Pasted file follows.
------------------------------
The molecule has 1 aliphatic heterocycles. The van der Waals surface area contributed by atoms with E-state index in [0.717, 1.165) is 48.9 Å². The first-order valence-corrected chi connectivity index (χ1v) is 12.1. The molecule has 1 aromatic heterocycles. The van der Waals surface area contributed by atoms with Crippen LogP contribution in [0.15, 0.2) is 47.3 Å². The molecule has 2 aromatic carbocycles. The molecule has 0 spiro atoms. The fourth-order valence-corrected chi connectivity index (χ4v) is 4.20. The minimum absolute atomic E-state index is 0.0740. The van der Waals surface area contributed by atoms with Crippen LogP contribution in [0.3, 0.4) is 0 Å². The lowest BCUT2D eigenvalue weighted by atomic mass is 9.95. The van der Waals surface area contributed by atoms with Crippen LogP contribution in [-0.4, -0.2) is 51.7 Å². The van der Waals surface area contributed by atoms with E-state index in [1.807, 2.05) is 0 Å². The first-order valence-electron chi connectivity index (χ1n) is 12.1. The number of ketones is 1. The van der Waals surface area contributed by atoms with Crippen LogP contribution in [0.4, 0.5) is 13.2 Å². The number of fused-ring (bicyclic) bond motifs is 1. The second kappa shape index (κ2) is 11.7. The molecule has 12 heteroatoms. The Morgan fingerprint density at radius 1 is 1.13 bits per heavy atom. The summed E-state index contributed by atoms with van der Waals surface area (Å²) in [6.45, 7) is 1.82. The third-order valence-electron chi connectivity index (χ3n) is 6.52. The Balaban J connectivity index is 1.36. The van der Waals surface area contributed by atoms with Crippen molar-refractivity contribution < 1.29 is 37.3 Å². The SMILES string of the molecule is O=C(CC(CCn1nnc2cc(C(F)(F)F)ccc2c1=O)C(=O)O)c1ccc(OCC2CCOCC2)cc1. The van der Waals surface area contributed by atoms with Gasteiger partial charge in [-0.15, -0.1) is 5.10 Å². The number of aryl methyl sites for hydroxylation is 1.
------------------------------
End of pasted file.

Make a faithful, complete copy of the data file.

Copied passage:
The molecule has 1 aliphatic heterocycles. The van der Waals surface area contributed by atoms with E-state index in [0.717, 1.165) is 48.9 Å². The first-order valence-corrected chi connectivity index (χ1v) is 12.1. The molecule has 1 aromatic heterocycles. The van der Waals surface area contributed by atoms with Crippen LogP contribution in [0.15, 0.2) is 47.3 Å². The molecule has 2 aromatic carbocycles. The molecule has 0 spiro atoms. The fourth-order valence-corrected chi connectivity index (χ4v) is 4.20. The minimum absolute atomic E-state index is 0.0740. The van der Waals surface area contributed by atoms with Crippen LogP contribution in [0.3, 0.4) is 0 Å². The lowest BCUT2D eigenvalue weighted by atomic mass is 9.95. The van der Waals surface area contributed by atoms with Crippen LogP contribution in [-0.4, -0.2) is 51.7 Å². The van der Waals surface area contributed by atoms with E-state index in [1.807, 2.05) is 0 Å². The first-order valence-electron chi connectivity index (χ1n) is 12.1. The number of ketones is 1. The van der Waals surface area contributed by atoms with Crippen LogP contribution in [0.4, 0.5) is 13.2 Å². The number of fused-ring (bicyclic) bond motifs is 1. The second kappa shape index (κ2) is 11.7. The molecule has 12 heteroatoms. The Morgan fingerprint density at radius 1 is 1.13 bits per heavy atom. The summed E-state index contributed by atoms with van der Waals surface area (Å²) in [6.45, 7) is 1.82. The third-order valence-electron chi connectivity index (χ3n) is 6.52. The Balaban J connectivity index is 1.36. The van der Waals surface area contributed by atoms with Crippen molar-refractivity contribution < 1.29 is 37.3 Å². The SMILES string of the molecule is O=C(CC(CCn1nnc2cc(C(F)(F)F)ccc2c1=O)C(=O)O)c1ccc(OCC2CCOCC2)cc1. The van der Waals surface area contributed by atoms with Gasteiger partial charge in [-0.15, -0.1) is 5.10 Å². The number of aryl methyl sites for hydroxylation is 1.